Improving Access to Capital Markets

By Joe Leo | August 26, 2013

Let’s be honest, despite the fact that the biodiesel industry is experiencing arguably its most successful year, it is still difficult for biodiesel producers to raise capital in the current investing climate. This difficulty in accessing the capital markets, especially equity capital, is hindering the biodiesel industry’s ability to expand and implement process and technical improvements, which could improve efficiency and profitability in the industry. This pain is shared almost universally by companies in various industries following the worldwide financial problems that we have endured in recent years.

In response to difficulties that companies face in raising capital, Congress passed the 2012 Jumpstart our Business Startups Act (JOBS Act) with the goal of improving access to the U.S. capital markets. One provision of the JOBS Act required the U.S. Securities and Exchange Commission to allow advertising and general solicitation in certain unregistered capital raises when all of the participating investors are accredited under SEC regulations. The ability to use advertising and general solicitation was previously reserved for capital raises that were registered with the SEC.  

Accredited investors under SEC regulations are primarily higher income and net worth investors. Categories of accredited investors include: (i) individuals with annual income in excess of $200,000 (or $300,000 in joint annual income with a spouse) for the two most recent years and who expect the same level of income in the current year; (ii) individuals who have net worth in excess of $1 million without including equity in the investor’s primary residence; (iii) directors and executive officers of the companies raising capital; and (iv) certain business and other entities with assets in excess of $5 million. While this is not an exclusive list of investors who qualify as “accredited” under SEC regulations, these are the most common types of accredited investors.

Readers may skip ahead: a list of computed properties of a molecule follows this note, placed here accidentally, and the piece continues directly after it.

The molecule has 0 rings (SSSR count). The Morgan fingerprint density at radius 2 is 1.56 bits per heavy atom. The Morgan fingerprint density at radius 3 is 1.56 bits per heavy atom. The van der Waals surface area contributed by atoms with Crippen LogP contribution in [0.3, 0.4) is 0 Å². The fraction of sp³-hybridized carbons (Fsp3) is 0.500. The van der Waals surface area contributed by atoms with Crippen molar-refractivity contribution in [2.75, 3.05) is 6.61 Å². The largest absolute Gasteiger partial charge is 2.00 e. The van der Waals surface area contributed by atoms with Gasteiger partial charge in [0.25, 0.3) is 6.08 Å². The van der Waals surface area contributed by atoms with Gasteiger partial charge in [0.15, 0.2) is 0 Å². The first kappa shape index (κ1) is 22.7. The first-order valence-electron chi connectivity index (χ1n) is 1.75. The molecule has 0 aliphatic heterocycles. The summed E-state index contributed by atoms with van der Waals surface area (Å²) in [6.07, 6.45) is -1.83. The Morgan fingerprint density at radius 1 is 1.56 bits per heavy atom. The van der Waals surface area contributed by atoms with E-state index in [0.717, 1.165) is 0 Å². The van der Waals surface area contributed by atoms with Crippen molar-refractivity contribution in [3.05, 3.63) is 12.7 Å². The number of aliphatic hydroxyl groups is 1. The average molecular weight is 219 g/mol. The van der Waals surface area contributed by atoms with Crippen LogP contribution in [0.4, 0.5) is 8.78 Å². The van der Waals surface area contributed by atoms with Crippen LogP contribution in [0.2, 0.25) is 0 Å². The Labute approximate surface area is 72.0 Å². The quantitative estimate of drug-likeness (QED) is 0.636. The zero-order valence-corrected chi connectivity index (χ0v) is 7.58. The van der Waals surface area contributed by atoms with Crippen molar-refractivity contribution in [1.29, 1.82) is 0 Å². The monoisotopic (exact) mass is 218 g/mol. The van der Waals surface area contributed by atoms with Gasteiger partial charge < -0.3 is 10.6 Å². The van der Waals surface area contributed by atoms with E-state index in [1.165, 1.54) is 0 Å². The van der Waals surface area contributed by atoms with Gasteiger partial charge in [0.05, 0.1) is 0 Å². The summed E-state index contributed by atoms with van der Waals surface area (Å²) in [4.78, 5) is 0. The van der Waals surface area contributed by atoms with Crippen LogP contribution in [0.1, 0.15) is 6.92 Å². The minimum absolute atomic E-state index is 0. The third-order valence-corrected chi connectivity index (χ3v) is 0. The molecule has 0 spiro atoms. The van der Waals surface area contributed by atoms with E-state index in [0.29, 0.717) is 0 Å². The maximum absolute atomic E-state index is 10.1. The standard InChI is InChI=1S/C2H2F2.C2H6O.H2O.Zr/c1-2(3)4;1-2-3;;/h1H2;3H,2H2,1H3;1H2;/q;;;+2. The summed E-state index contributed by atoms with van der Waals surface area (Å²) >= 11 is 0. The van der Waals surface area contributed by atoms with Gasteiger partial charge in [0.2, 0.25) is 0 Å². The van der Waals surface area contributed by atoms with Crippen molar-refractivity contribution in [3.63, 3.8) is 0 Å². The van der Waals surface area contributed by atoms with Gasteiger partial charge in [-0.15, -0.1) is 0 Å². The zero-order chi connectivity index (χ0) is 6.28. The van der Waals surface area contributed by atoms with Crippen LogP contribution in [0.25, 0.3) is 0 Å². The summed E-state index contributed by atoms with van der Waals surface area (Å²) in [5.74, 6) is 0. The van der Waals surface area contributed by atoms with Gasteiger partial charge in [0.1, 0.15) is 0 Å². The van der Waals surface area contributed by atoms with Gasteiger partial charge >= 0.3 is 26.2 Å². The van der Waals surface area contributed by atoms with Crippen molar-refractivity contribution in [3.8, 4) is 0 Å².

On July 10, the SEC adopted final regulations implementing this key provision of the JOBS Act. The longstanding prohibition against advertising and general solicitation in unregistered capital offerings has created difficulties in modern times when so much communication takes place through the internet and social media. In order to allow greater access to the capital markets, Congress sought to use these new communication tools to enhance the ability of companies to attract investors. Congress determined that the competing interests of investor protection versus increasing businesses’ access to capital through modern forms of communication could be appropriately balanced by the SEC.

Under these new rules, companies engaging in advertising and general solicitation must take reasonable steps to determine whether the investors participating in their capital raises are actually accredited. This reasonable verification is a greater duty than companies currently have when they pursue unregistered capital raises, which is the trade-off that must be considered by companies who wish to pursue these types of unregistered offerings. Under these new rules, the SEC has developed a list of methods that companies can use to determine whether the investors participating in the unregistered offering meet the accredited standard. However, the SEC went out of its way to state that it wants to provide flexibility to companies in order to meet this requirement in a way that makes sense for their business.

Further, the SEC proposed additional rules not yet effective, which would require companies raising capital through advertising and general solicitation to file additional information with the SEC. While this could add additional burdens to companies pursuing unregistered offerings using advertising and general solicitation, it is certainly less burdensome than registering with the SEC. No firm timetable has been established for when these additional filing rules may become effective.

The bottom line is, while pursuing an unregistered capital raise using advertising and general solicitation may require additional steps in order to comply with these SEC regulations, it may provide your company access to investors who were previously unavailable, and expand the potential pool of capital available.

These new regulations become effective on Sept. 23. It is important to note that the changes made by the SEC only enhance the ways in which companies can raise capital through unregistered offerings and provide a new tool that can be used. The traditional methods of conducting unregistered capital offerings are intact and available to be used.

Author: Joe Leo
Attorney, BrownWinick Law Firm
[email protected]

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